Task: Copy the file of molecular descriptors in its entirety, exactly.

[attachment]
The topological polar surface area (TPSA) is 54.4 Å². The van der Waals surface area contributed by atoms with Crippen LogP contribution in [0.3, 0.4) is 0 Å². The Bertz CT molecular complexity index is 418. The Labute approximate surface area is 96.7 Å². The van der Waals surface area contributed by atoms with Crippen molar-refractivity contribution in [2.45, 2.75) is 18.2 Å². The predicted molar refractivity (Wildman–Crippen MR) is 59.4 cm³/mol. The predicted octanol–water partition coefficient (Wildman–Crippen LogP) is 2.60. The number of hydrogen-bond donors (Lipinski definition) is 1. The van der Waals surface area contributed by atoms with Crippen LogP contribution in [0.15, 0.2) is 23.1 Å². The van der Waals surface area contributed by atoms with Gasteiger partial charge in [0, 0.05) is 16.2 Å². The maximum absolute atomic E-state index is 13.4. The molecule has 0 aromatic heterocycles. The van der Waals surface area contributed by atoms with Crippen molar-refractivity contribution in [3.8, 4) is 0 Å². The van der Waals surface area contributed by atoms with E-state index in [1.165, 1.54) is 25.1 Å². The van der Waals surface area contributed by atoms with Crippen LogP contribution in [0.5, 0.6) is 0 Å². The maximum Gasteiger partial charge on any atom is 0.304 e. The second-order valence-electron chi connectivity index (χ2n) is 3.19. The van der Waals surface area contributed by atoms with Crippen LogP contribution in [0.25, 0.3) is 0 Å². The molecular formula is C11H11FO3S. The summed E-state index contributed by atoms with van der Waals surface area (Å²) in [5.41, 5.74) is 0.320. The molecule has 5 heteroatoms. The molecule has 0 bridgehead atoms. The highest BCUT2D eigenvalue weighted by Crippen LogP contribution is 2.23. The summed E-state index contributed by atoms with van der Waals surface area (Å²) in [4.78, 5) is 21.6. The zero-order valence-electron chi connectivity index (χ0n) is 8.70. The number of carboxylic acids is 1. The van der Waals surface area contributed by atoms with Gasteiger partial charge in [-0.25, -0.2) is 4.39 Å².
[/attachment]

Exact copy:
The topological polar surface area (TPSA) is 54.4 Å². The van der Waals surface area contributed by atoms with Crippen LogP contribution in [0.3, 0.4) is 0 Å². The Bertz CT molecular complexity index is 418. The Labute approximate surface area is 96.7 Å². The van der Waals surface area contributed by atoms with Crippen molar-refractivity contribution in [2.45, 2.75) is 18.2 Å². The predicted molar refractivity (Wildman–Crippen MR) is 59.4 cm³/mol. The predicted octanol–water partition coefficient (Wildman–Crippen LogP) is 2.60. The number of hydrogen-bond donors (Lipinski definition) is 1. The van der Waals surface area contributed by atoms with Crippen LogP contribution in [0.15, 0.2) is 23.1 Å². The van der Waals surface area contributed by atoms with Gasteiger partial charge in [0, 0.05) is 16.2 Å². The maximum absolute atomic E-state index is 13.4. The molecule has 0 aromatic heterocycles. The van der Waals surface area contributed by atoms with Crippen molar-refractivity contribution in [3.8, 4) is 0 Å². The van der Waals surface area contributed by atoms with E-state index in [1.165, 1.54) is 25.1 Å². The van der Waals surface area contributed by atoms with Crippen LogP contribution in [0.5, 0.6) is 0 Å². The maximum Gasteiger partial charge on any atom is 0.304 e. The second-order valence-electron chi connectivity index (χ2n) is 3.19. The van der Waals surface area contributed by atoms with Crippen LogP contribution in [0.25, 0.3) is 0 Å². The molecular formula is C11H11FO3S. The summed E-state index contributed by atoms with van der Waals surface area (Å²) in [5.41, 5.74) is 0.320. The molecule has 5 heteroatoms. The molecule has 0 bridgehead atoms. The highest BCUT2D eigenvalue weighted by Crippen LogP contribution is 2.23. The summed E-state index contributed by atoms with van der Waals surface area (Å²) in [4.78, 5) is 21.6. The zero-order valence-electron chi connectivity index (χ0n) is 8.70. The number of carboxylic acids is 1. The van der Waals surface area contributed by atoms with Gasteiger partial charge in [-0.25, -0.2) is 4.39 Å².